At the same time, we will also be launching the Catalyst Fund Report, "Accelerating Early-stage Inclusive Fintech Startups In Emerging Markets: Assessing the Landscape & Catalyst Fund’s Model," authored by Caren Holzman of Enabling Outcomes and Maelis Carraro of BFA, Catalyst Fund. The report examines different accelerator models and lays out about the pros and cons of various approaches within the ecosystem, to evaluate Catalyst Fund’s model.

main conclusions

  1. The number of acceleration programs focused primarily on inclusive fintech in emerging markets is relatively small. There is an opportunity for more programs to focus on enabling fintech solutions targeting low-income populations, given its potential for impact across markets.

  2. What sets programs apart is the mix of services and methods used to accelerate companies, which can include capacity building and hands-on technical assistance as well as access to valuable resources, partners, networks, and investors. However, determining the appropriate and most cost-effective mix and methods that deliver value for the entrepreneur is a challenge. The jury is still out to determine the perfect “secret sauce” that yields the best results and value for money for fintech entrepreneurs.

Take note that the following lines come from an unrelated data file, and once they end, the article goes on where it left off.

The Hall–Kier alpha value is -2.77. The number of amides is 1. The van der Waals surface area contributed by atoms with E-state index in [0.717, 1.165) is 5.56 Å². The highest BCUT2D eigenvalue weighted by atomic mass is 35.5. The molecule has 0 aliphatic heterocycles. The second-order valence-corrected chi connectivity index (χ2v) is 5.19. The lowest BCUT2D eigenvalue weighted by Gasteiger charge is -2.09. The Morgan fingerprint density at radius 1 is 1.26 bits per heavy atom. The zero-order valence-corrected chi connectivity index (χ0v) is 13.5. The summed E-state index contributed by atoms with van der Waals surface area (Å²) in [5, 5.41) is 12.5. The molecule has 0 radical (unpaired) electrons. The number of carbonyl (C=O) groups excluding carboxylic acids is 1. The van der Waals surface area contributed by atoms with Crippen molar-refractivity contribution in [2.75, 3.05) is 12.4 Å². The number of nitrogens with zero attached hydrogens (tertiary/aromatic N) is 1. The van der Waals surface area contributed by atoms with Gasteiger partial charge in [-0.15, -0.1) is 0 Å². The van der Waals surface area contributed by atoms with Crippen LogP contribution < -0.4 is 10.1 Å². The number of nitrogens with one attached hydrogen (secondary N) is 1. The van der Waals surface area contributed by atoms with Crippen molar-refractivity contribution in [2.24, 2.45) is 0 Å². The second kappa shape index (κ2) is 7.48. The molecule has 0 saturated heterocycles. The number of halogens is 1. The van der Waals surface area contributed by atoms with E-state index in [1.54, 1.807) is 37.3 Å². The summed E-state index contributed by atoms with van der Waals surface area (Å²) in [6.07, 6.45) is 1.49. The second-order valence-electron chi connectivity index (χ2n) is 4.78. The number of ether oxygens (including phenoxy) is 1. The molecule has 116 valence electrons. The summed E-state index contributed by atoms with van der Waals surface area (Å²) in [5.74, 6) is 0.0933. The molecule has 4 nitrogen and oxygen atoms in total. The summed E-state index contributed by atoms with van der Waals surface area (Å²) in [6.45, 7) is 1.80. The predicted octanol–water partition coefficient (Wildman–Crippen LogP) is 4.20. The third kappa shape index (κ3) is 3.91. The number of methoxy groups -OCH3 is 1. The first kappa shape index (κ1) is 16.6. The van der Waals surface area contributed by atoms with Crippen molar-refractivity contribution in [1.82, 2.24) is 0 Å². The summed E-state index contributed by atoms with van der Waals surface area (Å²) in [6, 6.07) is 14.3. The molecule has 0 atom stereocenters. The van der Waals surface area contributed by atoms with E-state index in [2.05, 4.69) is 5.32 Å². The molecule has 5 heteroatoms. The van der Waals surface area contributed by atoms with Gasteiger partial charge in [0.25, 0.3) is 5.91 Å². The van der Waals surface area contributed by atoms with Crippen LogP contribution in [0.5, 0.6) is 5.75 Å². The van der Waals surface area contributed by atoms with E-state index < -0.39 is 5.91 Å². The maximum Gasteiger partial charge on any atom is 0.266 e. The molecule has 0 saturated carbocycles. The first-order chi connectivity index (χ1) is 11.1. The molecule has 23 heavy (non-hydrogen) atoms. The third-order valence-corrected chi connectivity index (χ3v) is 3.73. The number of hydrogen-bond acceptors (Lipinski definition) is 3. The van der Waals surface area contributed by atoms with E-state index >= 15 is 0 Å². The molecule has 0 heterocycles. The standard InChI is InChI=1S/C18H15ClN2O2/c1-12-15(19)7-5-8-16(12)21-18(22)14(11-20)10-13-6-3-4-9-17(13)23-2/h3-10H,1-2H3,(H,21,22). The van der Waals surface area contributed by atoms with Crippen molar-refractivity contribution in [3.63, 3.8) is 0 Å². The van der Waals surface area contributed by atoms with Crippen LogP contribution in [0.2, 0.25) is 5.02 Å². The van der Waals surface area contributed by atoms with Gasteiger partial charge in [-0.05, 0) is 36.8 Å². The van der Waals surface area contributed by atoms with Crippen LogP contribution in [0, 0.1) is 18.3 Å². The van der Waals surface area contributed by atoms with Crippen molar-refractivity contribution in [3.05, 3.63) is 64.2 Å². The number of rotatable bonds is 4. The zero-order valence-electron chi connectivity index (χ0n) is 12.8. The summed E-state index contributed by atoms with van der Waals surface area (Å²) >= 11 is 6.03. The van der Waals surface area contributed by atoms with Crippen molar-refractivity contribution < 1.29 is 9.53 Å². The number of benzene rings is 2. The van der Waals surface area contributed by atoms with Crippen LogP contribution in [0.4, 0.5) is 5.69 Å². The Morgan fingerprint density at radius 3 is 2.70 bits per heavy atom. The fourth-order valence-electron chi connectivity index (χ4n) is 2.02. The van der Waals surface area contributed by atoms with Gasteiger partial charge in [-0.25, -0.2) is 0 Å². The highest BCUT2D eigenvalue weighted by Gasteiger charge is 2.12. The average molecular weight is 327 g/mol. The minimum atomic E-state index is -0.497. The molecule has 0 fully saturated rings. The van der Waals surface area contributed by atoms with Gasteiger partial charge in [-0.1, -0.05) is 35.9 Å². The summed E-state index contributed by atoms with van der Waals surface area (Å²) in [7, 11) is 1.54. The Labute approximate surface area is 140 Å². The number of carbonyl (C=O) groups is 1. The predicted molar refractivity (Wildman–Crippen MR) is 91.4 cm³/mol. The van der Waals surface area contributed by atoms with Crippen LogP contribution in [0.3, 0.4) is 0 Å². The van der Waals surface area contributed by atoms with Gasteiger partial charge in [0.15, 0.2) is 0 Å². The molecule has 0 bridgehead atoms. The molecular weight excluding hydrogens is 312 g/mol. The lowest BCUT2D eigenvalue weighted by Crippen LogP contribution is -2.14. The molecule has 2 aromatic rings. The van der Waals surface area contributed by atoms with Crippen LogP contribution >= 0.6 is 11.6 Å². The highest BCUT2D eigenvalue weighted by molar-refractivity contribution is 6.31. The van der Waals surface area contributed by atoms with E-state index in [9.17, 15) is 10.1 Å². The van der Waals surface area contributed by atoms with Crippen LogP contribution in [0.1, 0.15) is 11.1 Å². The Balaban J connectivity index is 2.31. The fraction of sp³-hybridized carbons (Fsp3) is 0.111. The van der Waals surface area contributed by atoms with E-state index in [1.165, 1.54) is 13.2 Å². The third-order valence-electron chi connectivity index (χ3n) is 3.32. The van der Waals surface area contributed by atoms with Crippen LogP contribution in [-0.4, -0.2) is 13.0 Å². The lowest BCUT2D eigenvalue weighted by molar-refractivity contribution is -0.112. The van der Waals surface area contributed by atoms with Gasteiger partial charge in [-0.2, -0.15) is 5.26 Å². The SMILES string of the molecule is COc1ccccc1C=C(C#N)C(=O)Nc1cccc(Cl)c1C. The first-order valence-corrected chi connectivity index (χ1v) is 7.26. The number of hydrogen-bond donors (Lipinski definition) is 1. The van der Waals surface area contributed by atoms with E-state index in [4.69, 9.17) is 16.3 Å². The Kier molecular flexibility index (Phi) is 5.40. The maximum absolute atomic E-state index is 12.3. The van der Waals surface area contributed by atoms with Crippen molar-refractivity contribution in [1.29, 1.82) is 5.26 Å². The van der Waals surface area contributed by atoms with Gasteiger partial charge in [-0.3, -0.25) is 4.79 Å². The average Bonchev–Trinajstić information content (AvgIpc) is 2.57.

3. There is little public information available about the details of fintech acceleration programs that can help startups and funders navigate and choose the offerings better. Programs should be more explicit about what they are offering, under what conditions, and for whom their acceleration services are best suited.